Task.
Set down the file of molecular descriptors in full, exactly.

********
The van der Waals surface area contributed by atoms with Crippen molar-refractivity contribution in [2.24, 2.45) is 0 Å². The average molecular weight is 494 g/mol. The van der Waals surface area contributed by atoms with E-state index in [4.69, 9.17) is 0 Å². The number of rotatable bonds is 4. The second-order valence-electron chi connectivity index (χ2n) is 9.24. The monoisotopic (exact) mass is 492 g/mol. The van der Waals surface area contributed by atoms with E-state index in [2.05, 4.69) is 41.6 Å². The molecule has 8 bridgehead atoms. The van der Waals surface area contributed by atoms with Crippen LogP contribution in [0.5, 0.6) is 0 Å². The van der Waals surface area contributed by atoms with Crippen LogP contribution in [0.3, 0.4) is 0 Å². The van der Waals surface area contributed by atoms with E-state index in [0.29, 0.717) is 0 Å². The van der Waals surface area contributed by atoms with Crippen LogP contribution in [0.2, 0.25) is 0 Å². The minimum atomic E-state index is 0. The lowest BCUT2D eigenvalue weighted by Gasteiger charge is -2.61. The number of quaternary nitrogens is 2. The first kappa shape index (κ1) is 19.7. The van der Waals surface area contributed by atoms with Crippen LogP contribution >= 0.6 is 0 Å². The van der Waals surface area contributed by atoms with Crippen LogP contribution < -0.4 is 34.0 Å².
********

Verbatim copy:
The van der Waals surface area contributed by atoms with Crippen molar-refractivity contribution in [2.24, 2.45) is 0 Å². The average molecular weight is 494 g/mol. The van der Waals surface area contributed by atoms with E-state index in [4.69, 9.17) is 0 Å². The number of rotatable bonds is 4. The second-order valence-electron chi connectivity index (χ2n) is 9.24. The monoisotopic (exact) mass is 492 g/mol. The van der Waals surface area contributed by atoms with E-state index in [2.05, 4.69) is 41.6 Å². The molecule has 8 bridgehead atoms. The van der Waals surface area contributed by atoms with Crippen LogP contribution in [0.5, 0.6) is 0 Å². The van der Waals surface area contributed by atoms with Crippen LogP contribution in [0.3, 0.4) is 0 Å². The van der Waals surface area contributed by atoms with E-state index in [0.29, 0.717) is 0 Å². The van der Waals surface area contributed by atoms with Crippen LogP contribution in [0.2, 0.25) is 0 Å². The minimum atomic E-state index is 0. The lowest BCUT2D eigenvalue weighted by Gasteiger charge is -2.61. The number of quaternary nitrogens is 2. The first kappa shape index (κ1) is 19.7. The van der Waals surface area contributed by atoms with Crippen LogP contribution >= 0.6 is 0 Å². The van der Waals surface area contributed by atoms with Crippen LogP contribution < -0.4 is 34.0 Å².